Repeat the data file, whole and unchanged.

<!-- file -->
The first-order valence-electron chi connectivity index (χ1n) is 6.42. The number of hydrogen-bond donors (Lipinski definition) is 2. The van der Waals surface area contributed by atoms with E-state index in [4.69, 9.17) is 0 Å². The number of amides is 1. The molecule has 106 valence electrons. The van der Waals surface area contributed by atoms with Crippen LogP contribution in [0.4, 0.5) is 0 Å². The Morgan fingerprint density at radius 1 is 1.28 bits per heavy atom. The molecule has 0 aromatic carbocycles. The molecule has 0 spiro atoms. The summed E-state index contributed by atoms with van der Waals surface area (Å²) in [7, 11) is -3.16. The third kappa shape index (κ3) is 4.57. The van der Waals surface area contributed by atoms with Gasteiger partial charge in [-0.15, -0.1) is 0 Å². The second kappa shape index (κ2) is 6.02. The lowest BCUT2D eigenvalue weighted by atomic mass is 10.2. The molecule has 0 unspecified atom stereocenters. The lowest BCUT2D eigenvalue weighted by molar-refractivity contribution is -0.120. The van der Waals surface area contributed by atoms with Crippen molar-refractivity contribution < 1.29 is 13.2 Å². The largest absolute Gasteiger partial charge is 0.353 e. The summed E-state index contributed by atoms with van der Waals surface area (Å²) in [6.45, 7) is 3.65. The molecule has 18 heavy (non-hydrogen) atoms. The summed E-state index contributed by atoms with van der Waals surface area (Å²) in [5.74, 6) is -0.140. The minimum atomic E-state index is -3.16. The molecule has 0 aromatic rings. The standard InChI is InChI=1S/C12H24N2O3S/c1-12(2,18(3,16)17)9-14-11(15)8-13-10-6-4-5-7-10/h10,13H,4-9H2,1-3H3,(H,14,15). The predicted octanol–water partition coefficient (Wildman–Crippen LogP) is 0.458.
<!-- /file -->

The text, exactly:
The first-order valence-electron chi connectivity index (χ1n) is 6.42. The number of hydrogen-bond donors (Lipinski definition) is 2. The van der Waals surface area contributed by atoms with E-state index in [4.69, 9.17) is 0 Å². The number of amides is 1. The molecule has 106 valence electrons. The van der Waals surface area contributed by atoms with Crippen LogP contribution in [0.4, 0.5) is 0 Å². The Morgan fingerprint density at radius 1 is 1.28 bits per heavy atom. The molecule has 0 aromatic carbocycles. The molecule has 0 spiro atoms. The summed E-state index contributed by atoms with van der Waals surface area (Å²) in [7, 11) is -3.16. The third kappa shape index (κ3) is 4.57. The van der Waals surface area contributed by atoms with Gasteiger partial charge in [-0.15, -0.1) is 0 Å². The second kappa shape index (κ2) is 6.02. The lowest BCUT2D eigenvalue weighted by atomic mass is 10.2. The molecule has 0 unspecified atom stereocenters. The lowest BCUT2D eigenvalue weighted by molar-refractivity contribution is -0.120. The van der Waals surface area contributed by atoms with Crippen molar-refractivity contribution < 1.29 is 13.2 Å². The largest absolute Gasteiger partial charge is 0.353 e. The summed E-state index contributed by atoms with van der Waals surface area (Å²) in [6.45, 7) is 3.65. The molecule has 18 heavy (non-hydrogen) atoms. The summed E-state index contributed by atoms with van der Waals surface area (Å²) in [5.74, 6) is -0.140. The minimum atomic E-state index is -3.16. The molecule has 0 aromatic rings. The standard InChI is InChI=1S/C12H24N2O3S/c1-12(2,18(3,16)17)9-14-11(15)8-13-10-6-4-5-7-10/h10,13H,4-9H2,1-3H3,(H,14,15). The predicted octanol–water partition coefficient (Wildman–Crippen LogP) is 0.458.